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Auto blogTue, 18 Nov 2014 09:29:00 EST
It's starting to feel like the automotive landscape is right on the cusp of a boom in hydrogen-fueled vehicles. After all, the Toyota FCV is nearly ready, Volkswagen is readying a fuel cell concept for this week's Los Angeles Auto Show and Hyundai already sells its Tucson Fuel Cell. The next big name to add to that list might be BMW, as the company's co-development deal with Toyota starts to bear fruit.
According to Autocar, BMW may use a version of the fuel cell system from the Toyota FCV in the future i5. As part of its eco-oriented i sub-brand, the i5 is expected to be a stretched version of the i3 (pictured above) with extra rear legroom and cargo space. It's unclear at the moment whether a battery-powered pure electric powertrain will also be available. If accurate, then the rumor could give the Bavarian brand a counterattack against Mercedes-Benz' planned fuel cell vehicle in 2017.
BMW and Toyota first signed the memorandum of understanding to co-develop fuel cells, lightweight technology and a sports car back in 2012, and they made the arrangement official in late 2013. So far, few details on the progress of the work have been disclosed, but the performance model has been rumored to use a front-engine, all-wheel drive layout with supercapacitors.
Back in the day, a Rolls-Royce looked pretty much the same as a Bentley, but with a different grille. Once BMW took over Rolls-Royce, however, it was faced with the challenge of visually separating itself from its former sister brand. And most would agree that it did so pretty well. But its cars have looked pretty much the same ever since. What Rolls-Royce needs, then, is a bit of a design shake-up. And that's just what this latest appointment could bring.
After a baker's dozen years as design director at Rolls-Royce (and twenty years designing for the BMW Group altogether), Ian Cameron is retiring from his post. In his place, Rolls-Royce has named Giles Taylor as its new director of design. In his new capacity, Taylor will report directly to BMW Group chief designer Adrian van Hooydonk, and be responsible for all design matters related to the Rolls-Royce brand and its products.
Taylor was promoted to the role from his previous position as head of exterior design for the marque, a position he's held for barely more than a year. We'll be eagerly watching to see what the veteran British car designer has in store for the future of Rolls-Royce. In the meantime you can read the full announcement below.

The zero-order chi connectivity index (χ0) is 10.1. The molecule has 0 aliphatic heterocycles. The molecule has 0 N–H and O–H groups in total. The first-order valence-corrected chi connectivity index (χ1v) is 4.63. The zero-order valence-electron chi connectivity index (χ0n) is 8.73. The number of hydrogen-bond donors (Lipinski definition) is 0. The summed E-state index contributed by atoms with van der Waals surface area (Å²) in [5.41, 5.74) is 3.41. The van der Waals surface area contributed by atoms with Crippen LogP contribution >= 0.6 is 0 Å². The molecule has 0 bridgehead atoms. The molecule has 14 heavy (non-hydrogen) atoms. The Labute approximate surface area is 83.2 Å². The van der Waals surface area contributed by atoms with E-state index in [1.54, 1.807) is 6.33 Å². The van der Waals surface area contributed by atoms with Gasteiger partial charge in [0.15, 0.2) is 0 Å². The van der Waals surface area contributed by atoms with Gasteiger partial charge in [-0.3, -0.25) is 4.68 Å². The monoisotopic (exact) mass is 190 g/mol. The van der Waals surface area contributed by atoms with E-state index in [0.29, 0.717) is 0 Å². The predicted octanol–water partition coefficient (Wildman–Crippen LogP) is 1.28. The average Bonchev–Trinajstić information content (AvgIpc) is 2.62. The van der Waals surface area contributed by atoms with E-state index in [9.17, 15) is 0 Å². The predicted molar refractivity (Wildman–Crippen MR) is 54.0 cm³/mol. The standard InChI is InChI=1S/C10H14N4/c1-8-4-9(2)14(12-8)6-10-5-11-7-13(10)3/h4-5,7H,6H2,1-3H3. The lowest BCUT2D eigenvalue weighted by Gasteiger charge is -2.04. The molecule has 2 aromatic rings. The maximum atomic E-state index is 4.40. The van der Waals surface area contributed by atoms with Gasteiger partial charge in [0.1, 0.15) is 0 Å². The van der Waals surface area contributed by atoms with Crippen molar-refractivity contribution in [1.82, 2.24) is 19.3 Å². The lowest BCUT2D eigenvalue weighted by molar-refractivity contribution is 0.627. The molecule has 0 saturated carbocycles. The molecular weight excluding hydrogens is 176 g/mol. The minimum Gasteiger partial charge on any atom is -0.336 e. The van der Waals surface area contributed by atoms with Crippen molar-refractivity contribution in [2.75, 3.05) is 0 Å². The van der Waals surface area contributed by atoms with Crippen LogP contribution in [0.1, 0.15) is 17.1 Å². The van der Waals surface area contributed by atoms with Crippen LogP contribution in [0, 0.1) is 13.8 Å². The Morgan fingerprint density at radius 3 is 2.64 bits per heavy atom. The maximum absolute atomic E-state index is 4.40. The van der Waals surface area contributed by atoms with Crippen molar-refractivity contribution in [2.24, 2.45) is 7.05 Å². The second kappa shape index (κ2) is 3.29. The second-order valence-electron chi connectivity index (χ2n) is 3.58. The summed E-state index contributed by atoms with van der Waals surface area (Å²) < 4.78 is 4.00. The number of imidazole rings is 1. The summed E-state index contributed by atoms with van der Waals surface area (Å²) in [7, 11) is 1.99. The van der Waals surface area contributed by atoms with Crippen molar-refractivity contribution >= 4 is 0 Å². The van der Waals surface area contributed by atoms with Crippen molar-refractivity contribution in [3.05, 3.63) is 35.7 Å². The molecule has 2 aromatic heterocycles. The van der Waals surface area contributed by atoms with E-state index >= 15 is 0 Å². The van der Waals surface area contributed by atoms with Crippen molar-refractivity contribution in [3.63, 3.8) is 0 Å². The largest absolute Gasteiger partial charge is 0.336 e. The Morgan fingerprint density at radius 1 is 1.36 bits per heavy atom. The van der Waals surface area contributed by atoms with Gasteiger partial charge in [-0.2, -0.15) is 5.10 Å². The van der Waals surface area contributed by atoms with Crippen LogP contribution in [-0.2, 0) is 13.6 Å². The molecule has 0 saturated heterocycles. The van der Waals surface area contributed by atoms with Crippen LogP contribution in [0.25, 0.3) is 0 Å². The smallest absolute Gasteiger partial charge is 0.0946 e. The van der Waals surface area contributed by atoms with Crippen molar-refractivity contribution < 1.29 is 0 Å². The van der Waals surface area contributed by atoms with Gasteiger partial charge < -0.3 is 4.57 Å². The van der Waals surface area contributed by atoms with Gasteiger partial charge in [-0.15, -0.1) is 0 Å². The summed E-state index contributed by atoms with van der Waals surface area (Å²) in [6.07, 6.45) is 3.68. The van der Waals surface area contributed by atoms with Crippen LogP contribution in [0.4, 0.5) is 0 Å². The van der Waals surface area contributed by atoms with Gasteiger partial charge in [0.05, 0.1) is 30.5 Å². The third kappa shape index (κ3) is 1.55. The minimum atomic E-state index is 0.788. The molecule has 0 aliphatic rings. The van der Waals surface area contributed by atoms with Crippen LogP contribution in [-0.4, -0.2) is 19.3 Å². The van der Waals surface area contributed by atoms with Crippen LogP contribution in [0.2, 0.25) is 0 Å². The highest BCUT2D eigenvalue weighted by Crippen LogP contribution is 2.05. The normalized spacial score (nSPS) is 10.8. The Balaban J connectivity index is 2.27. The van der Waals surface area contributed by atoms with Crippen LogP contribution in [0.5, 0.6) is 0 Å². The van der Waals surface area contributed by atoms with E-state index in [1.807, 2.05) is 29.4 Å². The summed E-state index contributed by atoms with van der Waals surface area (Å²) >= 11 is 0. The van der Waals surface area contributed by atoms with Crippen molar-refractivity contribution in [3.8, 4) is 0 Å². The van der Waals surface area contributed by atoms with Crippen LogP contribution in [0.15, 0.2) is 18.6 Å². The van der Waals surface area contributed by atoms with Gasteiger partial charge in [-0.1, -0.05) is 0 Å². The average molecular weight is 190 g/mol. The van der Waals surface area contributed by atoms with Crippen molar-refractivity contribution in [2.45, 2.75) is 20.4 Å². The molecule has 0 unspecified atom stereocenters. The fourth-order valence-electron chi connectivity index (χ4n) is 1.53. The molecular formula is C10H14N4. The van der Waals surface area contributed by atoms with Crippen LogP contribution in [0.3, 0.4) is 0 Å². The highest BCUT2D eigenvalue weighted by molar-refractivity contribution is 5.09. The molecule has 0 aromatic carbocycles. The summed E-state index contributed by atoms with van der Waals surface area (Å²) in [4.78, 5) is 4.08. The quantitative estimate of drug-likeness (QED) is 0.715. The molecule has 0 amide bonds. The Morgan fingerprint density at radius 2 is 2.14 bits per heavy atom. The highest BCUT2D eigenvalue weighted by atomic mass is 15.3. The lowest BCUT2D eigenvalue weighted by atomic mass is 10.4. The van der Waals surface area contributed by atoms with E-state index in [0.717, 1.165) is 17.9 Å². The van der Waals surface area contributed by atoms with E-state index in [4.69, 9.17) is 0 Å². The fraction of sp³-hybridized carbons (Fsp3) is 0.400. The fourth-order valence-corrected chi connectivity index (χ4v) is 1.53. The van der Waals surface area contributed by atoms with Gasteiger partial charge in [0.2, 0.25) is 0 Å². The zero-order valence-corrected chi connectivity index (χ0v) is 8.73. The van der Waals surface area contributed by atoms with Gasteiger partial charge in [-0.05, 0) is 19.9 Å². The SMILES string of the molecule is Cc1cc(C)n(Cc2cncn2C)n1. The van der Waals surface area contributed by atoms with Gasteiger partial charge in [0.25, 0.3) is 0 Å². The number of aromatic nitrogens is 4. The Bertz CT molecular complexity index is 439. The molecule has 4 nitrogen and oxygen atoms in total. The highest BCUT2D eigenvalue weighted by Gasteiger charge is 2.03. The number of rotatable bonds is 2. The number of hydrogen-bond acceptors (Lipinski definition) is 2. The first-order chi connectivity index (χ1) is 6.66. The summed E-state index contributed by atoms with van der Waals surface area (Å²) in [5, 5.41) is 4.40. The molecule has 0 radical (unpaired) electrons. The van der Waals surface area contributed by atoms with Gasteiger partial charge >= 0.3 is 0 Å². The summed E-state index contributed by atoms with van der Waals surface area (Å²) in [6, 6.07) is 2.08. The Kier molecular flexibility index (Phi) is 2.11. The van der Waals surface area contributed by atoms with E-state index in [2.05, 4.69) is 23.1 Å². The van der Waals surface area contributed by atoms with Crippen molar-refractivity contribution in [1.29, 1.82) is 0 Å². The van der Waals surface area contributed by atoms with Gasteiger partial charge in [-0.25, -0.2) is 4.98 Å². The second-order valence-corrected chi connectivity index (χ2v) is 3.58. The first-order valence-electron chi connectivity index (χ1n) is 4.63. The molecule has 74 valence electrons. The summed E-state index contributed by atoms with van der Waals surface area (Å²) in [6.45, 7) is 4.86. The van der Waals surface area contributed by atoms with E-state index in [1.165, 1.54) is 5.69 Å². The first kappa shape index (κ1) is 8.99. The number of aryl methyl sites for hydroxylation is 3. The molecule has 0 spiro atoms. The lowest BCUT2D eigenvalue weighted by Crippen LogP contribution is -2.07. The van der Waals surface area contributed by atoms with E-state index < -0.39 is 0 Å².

The annual Concorso d'Eleganza Villa d'Este on the shores of Lake Como is an opportunity for some of the most beautiful vehicles in the world to descend on one of the poshest places on earth each year. Unsurprisingly, the event is also increasingly the chance for automakers to debut exclusive concepts to some of the wealthiest auto enthusiasts in the world. In the last few years, BMW has become the masters of this annual unveiling with automotive concepts like the Gran Lusso Coupé, BMW Zagato Coupe and motorcycles like the the gorgeous Concept 90, not to mention the just-revealed Mini Superleggera Vision. But this year the Bavarian automaker has been somewhat tricky.
What would you first think when you heard of the BMW Concept Roadster? A lithe, two-seat convertible? Nope. This roadster is a cut-down, minimalist motorcycle with an ultra-modern design. As opposed to the retro looks of the Concept 90, this naked bike looks like it could fit in a BMW showroom tomorrow and not seem out of place.
The Concept Roadster packs the brand's classic two-cylinder boxer engine displacing 1,170 cubic centimeters and producing 123 horsepower and 92 pound-feet of torque. That power is routed to the rear wheel via a cardan drive, essentially a driveshaft, with a single-sided swing arm rear suspension. It's all nestled in a tubular spaceframe.